Violence Intensifies in Syria
By Taylor Marvin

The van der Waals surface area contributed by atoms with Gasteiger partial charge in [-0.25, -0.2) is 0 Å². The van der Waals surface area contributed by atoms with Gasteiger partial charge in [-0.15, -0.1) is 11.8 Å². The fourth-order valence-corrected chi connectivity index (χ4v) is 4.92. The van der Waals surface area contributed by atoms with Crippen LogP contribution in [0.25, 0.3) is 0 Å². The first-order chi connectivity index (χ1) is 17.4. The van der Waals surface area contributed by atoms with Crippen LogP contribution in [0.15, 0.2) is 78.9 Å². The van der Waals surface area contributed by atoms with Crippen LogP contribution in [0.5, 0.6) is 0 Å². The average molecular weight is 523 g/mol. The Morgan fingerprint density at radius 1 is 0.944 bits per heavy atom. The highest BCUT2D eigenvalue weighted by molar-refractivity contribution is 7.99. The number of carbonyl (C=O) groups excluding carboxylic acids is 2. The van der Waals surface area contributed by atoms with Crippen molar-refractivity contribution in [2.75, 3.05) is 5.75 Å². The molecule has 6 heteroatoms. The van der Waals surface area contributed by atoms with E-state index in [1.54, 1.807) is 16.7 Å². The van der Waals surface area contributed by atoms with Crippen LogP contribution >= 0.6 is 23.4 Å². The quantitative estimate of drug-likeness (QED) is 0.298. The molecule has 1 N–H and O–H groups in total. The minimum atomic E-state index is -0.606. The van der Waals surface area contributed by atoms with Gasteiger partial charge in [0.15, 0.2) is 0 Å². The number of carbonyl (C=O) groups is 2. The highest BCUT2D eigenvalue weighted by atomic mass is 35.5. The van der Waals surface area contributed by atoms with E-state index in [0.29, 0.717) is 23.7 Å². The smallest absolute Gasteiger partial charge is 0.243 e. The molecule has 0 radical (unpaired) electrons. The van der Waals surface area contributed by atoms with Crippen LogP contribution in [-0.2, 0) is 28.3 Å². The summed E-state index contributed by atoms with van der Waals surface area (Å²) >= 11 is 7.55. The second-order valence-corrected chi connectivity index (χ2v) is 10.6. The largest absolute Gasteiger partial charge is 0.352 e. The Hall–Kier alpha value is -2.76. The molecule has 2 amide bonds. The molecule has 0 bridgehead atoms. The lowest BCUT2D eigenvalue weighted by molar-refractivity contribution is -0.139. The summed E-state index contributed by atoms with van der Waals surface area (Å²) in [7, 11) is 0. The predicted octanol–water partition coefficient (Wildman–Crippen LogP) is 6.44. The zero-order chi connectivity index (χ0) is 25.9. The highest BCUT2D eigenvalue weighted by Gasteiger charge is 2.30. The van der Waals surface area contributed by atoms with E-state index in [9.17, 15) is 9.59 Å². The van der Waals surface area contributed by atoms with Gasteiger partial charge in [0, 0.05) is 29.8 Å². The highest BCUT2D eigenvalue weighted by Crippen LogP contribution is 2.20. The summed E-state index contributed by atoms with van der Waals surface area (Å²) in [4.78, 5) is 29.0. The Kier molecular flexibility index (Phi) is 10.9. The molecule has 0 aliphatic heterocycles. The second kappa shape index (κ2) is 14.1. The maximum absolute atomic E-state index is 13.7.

From the BBC, at least 17 people have been killed in anti-government protests in Syria. This is troubling. It’s been credibly argued that US military aid to Egypt gave the US an indirect moderating influence over the Egyptian military, leverage strengthened by Egypt’s officer corps affinity for American university education. This moderating influence doesn’t exist in Syria. Unlike Egypt or Tunisia, where the military’s unofficial governance of the country would persist even after the removal of the executive, Syrian security forces seem to be much more invested in the survival of the current government and have less incentive to depose the government in a military coup, the mechanism for regime change in both Tunisia and Egypt. This, combined with the Syrian regimes’ minority ethnic status, seems to indicate that the Syrian government faces low internal barriers to violent anti-protester measures, suggesting the situation in Syria has much more in common with Bahrain and Yemen than Egypt and Tunisia.